I don't get the six months thing? The rule is simply to decide who you pay tax to, either the UK or Spain, and it is decided by where you spend more than six months working.

    And honestly, if you follow what I said above about residency, you'd be fine paying tax in the UK for the first year and winging it, before settling down, or not.

  • FCO website

    https://www.gov.uk/foreign-travel-advice­/spain/entry-requirements

    https://www.gov.uk/guidance/living-in-sp­ain

    "If you are legally resident in Spain before the transition period ends on 31 December 2020, you will be able to stay. You must register as a Spanish resident if you want to stay in Spain for more than 3 months."

    https://www.gov.uk/guidance/residency-re­quirements-in-spain

    "As an EU citizen you must register as a resident if you plan on living in Spain for more than 3 months.

    You should register in person at the Oficina de Extranjeros (immigration office) or designated police station in the province where you live."

    So, if I went over there and started renting the cheapest place I could find, then booked this residency thing, pre-Dec 31, that would be enough? Doing that might work out more expensive than doing it as an Aussie. Anyone want to rent me their hovel? :)

    Is there a mail forwarding service or do you legitimately need a full place of residence?

  • It was more than 5 years ago so it depends how you define "just". Also, what difference does that make?

  • From an ethical point of view, I'd prefer to pay tax in Spain as (1) I'm living here

    I assume you are paying Spanish council tax, VAT, fuel tax etc so you are paying lots in Spain, maybe more than half depending on your income etc.

  • oh ok. Nah I was just wondering; in same situation myself (about to apply to become British Citizen).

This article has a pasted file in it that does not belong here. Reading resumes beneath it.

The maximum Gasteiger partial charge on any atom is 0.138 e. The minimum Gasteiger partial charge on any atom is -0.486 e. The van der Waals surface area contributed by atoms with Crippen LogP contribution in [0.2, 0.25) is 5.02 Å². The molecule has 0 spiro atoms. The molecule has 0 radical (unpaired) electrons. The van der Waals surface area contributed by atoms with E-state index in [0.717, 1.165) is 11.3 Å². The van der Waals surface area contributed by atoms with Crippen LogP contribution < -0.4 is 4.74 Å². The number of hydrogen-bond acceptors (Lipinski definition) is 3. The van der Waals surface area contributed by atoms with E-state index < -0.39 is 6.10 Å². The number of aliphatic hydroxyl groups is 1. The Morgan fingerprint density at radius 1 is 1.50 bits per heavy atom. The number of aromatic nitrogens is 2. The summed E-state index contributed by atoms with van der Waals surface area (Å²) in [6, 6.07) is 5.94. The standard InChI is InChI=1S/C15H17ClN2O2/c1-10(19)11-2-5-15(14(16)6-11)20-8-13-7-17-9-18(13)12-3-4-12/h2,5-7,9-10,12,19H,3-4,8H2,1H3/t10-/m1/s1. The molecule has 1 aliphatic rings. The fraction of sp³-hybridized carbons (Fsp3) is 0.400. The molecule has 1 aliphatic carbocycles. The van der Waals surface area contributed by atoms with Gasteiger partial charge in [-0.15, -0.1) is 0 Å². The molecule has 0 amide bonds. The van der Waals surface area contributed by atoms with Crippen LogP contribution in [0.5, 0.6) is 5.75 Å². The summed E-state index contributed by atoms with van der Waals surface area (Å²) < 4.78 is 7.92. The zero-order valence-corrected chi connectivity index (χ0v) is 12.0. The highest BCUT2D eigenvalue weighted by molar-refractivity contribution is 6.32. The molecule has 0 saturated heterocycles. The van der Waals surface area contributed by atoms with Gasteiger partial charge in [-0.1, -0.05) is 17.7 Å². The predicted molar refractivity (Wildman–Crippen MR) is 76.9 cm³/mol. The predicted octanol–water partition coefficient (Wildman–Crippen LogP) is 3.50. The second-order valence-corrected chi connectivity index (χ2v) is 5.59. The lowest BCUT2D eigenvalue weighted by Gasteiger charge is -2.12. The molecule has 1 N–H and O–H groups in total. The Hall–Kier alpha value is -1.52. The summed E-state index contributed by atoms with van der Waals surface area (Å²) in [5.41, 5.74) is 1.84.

Doubt I have EU as option though. ..

  • "So, if I went over there and started renting the cheapest place I could find, then booked this residency thing, pre-Dec 31, that would be enough? "

    Thats our plan - finding a town to live in in July, see estate agents in September, move in 1 October. Hopefully that will satisfy the local Eficina de Extranjeros that we are living in spain before 31 Dec. But, as Beseku says, a pricey way of doing it.

  • It is what it is. My choice to live here, and I believe in higher taxation generally, especially for someone as lucky as me who can afford it - the welfare system during COVID has been phenomenal compared to many other countries.

    I pay local and national tax, IBA (VAT), social security. Works out about 30%, but salaries are about 60-75% of what they are in the UK, ignoring the conversion rate. Which is fine, as the cost of living is about 50%-66%...

  • If I'm going to be poor, I'd rather do it in Spain.

  • What if we know someone in Spain. Could we say we are residing with them? Like, what are their tests for residency - do you need to own/rent your own place? What if I simply rented a room from a Spanish friend? I guess it might look suss if I was only in Spain for a week and applied for residency but the UK idiots are kind of forcing everyone's hand on this shit.